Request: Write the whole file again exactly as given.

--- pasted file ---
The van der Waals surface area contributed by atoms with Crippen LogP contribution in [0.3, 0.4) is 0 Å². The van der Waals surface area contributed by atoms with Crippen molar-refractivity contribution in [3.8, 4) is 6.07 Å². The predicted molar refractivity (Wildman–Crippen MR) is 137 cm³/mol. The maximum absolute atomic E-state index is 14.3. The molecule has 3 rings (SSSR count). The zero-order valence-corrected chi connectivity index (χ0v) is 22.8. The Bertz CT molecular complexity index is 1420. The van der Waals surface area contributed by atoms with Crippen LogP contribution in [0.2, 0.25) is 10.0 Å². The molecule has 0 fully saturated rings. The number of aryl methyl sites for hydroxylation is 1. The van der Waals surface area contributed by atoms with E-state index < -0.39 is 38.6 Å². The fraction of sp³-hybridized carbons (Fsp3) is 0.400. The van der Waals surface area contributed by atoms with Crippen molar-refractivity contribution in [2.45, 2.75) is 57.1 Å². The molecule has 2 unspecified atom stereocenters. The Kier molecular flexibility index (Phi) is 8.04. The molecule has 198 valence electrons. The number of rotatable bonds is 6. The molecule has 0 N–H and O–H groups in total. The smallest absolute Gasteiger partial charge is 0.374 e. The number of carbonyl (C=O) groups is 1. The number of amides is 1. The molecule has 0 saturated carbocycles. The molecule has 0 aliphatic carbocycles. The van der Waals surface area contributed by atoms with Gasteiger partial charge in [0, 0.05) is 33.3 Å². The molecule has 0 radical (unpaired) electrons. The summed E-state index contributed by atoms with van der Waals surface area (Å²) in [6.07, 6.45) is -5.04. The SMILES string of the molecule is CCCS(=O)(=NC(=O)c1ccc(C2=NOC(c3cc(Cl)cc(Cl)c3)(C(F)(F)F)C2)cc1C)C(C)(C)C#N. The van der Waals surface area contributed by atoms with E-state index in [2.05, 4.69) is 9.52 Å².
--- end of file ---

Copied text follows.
The van der Waals surface area contributed by atoms with Crippen LogP contribution in [0.3, 0.4) is 0 Å². The van der Waals surface area contributed by atoms with Crippen molar-refractivity contribution in [3.8, 4) is 6.07 Å². The predicted molar refractivity (Wildman–Crippen MR) is 137 cm³/mol. The maximum absolute atomic E-state index is 14.3. The molecule has 3 rings (SSSR count). The zero-order valence-corrected chi connectivity index (χ0v) is 22.8. The Bertz CT molecular complexity index is 1420. The van der Waals surface area contributed by atoms with Crippen LogP contribution in [0.2, 0.25) is 10.0 Å². The molecule has 0 fully saturated rings. The number of aryl methyl sites for hydroxylation is 1. The van der Waals surface area contributed by atoms with E-state index < -0.39 is 38.6 Å². The fraction of sp³-hybridized carbons (Fsp3) is 0.400. The van der Waals surface area contributed by atoms with Crippen molar-refractivity contribution in [2.45, 2.75) is 57.1 Å². The molecule has 2 unspecified atom stereocenters. The Kier molecular flexibility index (Phi) is 8.04. The molecule has 198 valence electrons. The number of rotatable bonds is 6. The molecule has 0 N–H and O–H groups in total. The smallest absolute Gasteiger partial charge is 0.374 e. The number of carbonyl (C=O) groups is 1. The number of amides is 1. The molecule has 0 saturated carbocycles. The molecule has 0 aliphatic carbocycles. The van der Waals surface area contributed by atoms with Gasteiger partial charge in [0, 0.05) is 33.3 Å². The molecule has 0 radical (unpaired) electrons. The summed E-state index contributed by atoms with van der Waals surface area (Å²) in [6.07, 6.45) is -5.04. The SMILES string of the molecule is CCCS(=O)(=NC(=O)c1ccc(C2=NOC(c3cc(Cl)cc(Cl)c3)(C(F)(F)F)C2)cc1C)C(C)(C)C#N. The van der Waals surface area contributed by atoms with E-state index in [2.05, 4.69) is 9.52 Å².